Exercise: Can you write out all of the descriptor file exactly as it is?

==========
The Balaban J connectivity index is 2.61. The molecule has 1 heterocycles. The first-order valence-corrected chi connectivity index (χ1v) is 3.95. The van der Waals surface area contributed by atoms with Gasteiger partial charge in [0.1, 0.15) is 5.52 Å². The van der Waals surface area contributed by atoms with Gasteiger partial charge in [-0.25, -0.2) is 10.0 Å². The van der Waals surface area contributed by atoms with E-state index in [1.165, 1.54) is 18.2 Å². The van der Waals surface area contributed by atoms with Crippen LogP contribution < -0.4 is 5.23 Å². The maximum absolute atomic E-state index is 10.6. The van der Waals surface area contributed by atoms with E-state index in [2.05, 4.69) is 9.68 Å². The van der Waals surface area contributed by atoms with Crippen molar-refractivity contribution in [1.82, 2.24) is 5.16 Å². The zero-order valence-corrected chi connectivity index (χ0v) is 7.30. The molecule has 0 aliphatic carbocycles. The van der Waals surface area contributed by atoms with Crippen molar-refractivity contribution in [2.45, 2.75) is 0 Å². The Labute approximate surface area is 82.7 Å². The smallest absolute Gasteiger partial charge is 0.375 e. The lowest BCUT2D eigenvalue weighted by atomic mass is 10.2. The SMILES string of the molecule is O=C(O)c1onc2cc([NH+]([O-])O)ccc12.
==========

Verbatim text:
The Balaban J connectivity index is 2.61. The molecule has 1 heterocycles. The first-order valence-corrected chi connectivity index (χ1v) is 3.95. The van der Waals surface area contributed by atoms with Gasteiger partial charge in [0.1, 0.15) is 5.52 Å². The van der Waals surface area contributed by atoms with Gasteiger partial charge in [-0.25, -0.2) is 10.0 Å². The van der Waals surface area contributed by atoms with E-state index in [1.165, 1.54) is 18.2 Å². The van der Waals surface area contributed by atoms with Crippen LogP contribution < -0.4 is 5.23 Å². The maximum absolute atomic E-state index is 10.6. The van der Waals surface area contributed by atoms with E-state index in [2.05, 4.69) is 9.68 Å². The van der Waals surface area contributed by atoms with Crippen molar-refractivity contribution in [1.82, 2.24) is 5.16 Å². The zero-order valence-corrected chi connectivity index (χ0v) is 7.30. The molecule has 0 aliphatic carbocycles. The van der Waals surface area contributed by atoms with Crippen molar-refractivity contribution in [2.45, 2.75) is 0 Å². The Labute approximate surface area is 82.7 Å². The smallest absolute Gasteiger partial charge is 0.375 e. The lowest BCUT2D eigenvalue weighted by atomic mass is 10.2. The SMILES string of the molecule is O=C(O)c1onc2cc([NH+]([O-])O)ccc12.